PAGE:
“How extremely stupid not to have thought of that!” was Thomas Henry Huxley’s reflection on reading Darwin’s Origin of Species. What might elicit such a reaction from a contemporary biologist? Today the question is answered by Douglas J. Futuyma, Distinguished Professor in the Department of Ecology and Evolution, Stony Brook University. A member of NCSE’s Advisory Council, Futuyma is the author of the successful textbook Evolution (third edition 2013).
My fascination with the diversity of life, which impelled me to become a biologist, went into high gear when I first visited the tropics as a student in one of the first courses offered by the Organization for Tropical Studies (OTS) in Costa Rica. This tiny country has more species of birds than have been recorded in the United States, and the relatively small plot of rain forest at the La Selva Biological Station has more than 270 species of trees. The “latitudinal diversity gradient,” a term for the greater diversity of most major groups of terrestrial, freshwater, and marine plants and animals in tropical than in higher-latitude ecosystems, has been a subject of debate among ecologists and evolutionary biologists for at least 60 years. Why are there more species in the tropics?
Some early authors suggested historical explanations, such as greater extinction of high-latitude species by Pleistocene glacial episodes during the last two million years. During the 1960s, however, ecologists formulated “equilibrium theories” of diversity that proposed to account for variation in diversity by ongoing ecological processes. It was suggested, for example, that tropical environments are more stable than temperate-zone environments, enabling species to become highly specialized on different resources such as food types, and so to reduce competition that might otherwise diminish diversity. It was also suggested that species had originated at higher rates in tropical regions in the recent past, when dry periods forced populations of birds and plants into isolated wet areas where they evolved into distinct species.
Having absorbed these ideas as a graduate student in the 1960s, I duly lectured about them when I had the good fortune of teaching many later OTS courses. But during one such course in the 1980s, I reflected that not only were species more diverse in Costa Rica, but also so were higher taxa. Costa Rica has whole families of birds, such as motmots and parrots, and countless genera of reptiles, such as Anolis lizards and Bothrops vipers, that are restricted to tropical regions. These taxa are much older than the species thought to have formed in the Pleistocene; the richness of the tropical biota must therefore have a very long history—which, I found, was indeed affirmed by paleontologists. This suggested to me that the higher latitudes might be inhabited only by rather few lineages that had managed to overcome some kind of genetic constraint, and adapt to cold conditions.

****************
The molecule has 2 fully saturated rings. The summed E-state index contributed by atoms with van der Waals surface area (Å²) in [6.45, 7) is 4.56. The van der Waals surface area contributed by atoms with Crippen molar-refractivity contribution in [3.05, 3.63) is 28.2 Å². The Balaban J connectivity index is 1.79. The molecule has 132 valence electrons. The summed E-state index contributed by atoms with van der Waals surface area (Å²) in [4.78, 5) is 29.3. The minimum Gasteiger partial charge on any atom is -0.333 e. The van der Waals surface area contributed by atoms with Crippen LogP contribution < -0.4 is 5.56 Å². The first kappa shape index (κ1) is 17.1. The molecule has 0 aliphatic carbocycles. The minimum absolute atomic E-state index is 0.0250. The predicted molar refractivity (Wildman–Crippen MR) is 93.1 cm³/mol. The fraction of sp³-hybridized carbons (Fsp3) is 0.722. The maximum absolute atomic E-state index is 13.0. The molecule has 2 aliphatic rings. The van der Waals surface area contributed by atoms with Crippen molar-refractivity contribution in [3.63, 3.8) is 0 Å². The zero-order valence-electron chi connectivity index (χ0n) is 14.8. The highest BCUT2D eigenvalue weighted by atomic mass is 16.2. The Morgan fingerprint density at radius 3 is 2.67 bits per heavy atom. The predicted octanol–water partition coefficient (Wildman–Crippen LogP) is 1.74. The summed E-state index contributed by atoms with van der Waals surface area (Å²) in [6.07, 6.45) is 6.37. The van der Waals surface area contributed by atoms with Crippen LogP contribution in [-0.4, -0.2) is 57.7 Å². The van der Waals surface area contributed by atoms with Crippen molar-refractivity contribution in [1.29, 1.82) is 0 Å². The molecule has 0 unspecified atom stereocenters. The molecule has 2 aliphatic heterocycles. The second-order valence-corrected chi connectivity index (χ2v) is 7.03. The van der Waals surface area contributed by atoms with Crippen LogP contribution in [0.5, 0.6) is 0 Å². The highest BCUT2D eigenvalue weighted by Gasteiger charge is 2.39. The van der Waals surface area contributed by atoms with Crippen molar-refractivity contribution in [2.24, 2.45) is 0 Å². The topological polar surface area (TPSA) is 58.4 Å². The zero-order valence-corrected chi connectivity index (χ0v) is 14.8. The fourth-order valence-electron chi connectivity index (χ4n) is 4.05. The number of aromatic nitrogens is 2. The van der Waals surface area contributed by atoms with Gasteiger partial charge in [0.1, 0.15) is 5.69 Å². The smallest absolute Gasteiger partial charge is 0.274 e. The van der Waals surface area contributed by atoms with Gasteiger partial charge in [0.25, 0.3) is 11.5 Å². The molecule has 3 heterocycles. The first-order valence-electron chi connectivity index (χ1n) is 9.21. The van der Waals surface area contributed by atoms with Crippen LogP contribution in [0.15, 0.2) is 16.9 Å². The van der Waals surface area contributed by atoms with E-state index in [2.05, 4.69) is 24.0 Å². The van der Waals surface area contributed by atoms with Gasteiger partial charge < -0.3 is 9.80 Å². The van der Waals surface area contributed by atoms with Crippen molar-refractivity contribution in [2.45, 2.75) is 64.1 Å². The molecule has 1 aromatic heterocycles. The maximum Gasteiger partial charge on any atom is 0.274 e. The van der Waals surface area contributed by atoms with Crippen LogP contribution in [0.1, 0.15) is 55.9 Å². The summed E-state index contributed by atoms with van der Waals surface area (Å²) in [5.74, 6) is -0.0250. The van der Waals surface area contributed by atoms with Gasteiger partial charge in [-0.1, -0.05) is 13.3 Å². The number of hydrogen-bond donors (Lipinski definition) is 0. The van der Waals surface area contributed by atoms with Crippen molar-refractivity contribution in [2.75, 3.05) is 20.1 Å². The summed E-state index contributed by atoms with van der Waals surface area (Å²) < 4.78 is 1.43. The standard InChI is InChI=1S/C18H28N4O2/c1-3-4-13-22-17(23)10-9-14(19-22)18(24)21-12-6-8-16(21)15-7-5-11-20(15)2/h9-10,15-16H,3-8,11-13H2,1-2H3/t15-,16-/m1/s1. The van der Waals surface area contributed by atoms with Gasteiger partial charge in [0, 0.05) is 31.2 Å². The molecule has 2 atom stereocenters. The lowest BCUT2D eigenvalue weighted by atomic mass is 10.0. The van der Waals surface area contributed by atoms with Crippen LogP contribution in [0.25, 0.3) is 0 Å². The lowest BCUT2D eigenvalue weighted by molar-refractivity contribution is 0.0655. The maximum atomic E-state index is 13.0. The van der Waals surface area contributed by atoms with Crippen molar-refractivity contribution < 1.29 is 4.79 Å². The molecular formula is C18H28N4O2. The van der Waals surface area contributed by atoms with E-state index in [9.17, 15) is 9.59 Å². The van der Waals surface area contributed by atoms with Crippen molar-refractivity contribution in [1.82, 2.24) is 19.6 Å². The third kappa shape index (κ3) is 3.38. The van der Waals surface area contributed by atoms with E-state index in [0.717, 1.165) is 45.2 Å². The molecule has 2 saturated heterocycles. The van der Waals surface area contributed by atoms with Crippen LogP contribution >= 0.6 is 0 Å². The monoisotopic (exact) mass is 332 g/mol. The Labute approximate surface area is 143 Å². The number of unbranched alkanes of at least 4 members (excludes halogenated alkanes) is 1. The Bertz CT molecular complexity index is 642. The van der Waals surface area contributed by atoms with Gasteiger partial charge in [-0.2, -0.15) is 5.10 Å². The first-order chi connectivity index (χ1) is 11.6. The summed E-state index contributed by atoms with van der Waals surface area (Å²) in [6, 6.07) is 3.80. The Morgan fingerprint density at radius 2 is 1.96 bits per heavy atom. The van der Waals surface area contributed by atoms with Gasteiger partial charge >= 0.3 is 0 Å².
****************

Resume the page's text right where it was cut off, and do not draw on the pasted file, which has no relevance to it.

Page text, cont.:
But I had little idea of how to test the notion that most lineages had an ancient history of origination and diversification in the tropics, nor the hypothesis that genetic constraints prevent most lineages from easily adapting to high-latitude conditions, so I turned my attention to other, perhaps easier problems. But other researchers were more imaginative. Both evolutionary ecologists (for example, Robert Ricklefs and Dolph Schluter, 1993) and systematists (for example, Michael Donoghue and John Wiens, 2004) started to develop similar ideas into the concept of “phylogenetic niche conservatism,” and provided evidence that related taxa may retain very similar “climate niches” over long periods of time. Among young evolutionary ecologists, Paul Fine and Richard Ree (2006), recognizing that most of the Earth had a tropical climate for much of its history, calculated that the tree diversity in tropical, temperate, and boreal biomes is correlated with the area of each climatic zone, integrated over the last 50 million years or so. Moreover, some evolutionary biologists used phylogenetic methods and data (which, to be sure, were far less well-developed in the 1980s) to show that major taxa, such as tree frogs, had a long history of tropical diversification, and that only a few lineages have penetrated and diversified in the temperate zone (Wiens and others 2006). It’s when I look back at that body of work that I am tempted to say, with Huxley, “How stupid not to have thought of that!”
These historical, evolutionary considerations have greatly changed thinking in community ecology. There is now plenty of evidence that we need to acknowledge the imprint of deep evolutionary and environmental history on today’s patterns of diversity. Species may often adapt rapidly to certain factors, but adaptation of some organisms to some environmental challenges can be very slow. This is also becoming evident from analyses of limits on genetic variation that may prevent populations from adapting rapidly (Blows and Hoffmann 2005; Futuyma 2010). Why is this important? Because human alterations of the environment, especially climate, are threatening biodiversity with mass extinction. For vertebrate species to adapt fully to the rates of climate change projected during the next century, their “climate niches”—the range of temperature and rainfall conditions within which a species lives—would have to evolve more than 10,000 times faster than has been typical in the past (Quintero and Wiens 2013). Tropical species—which account for most biodiversity and which already live near their critical temperature maximum—are probably at the greatest risk of extinction. Evolutionary adaptation is unlikely to prevent the demise of much of life’s exquisite diversity. We must change our ways.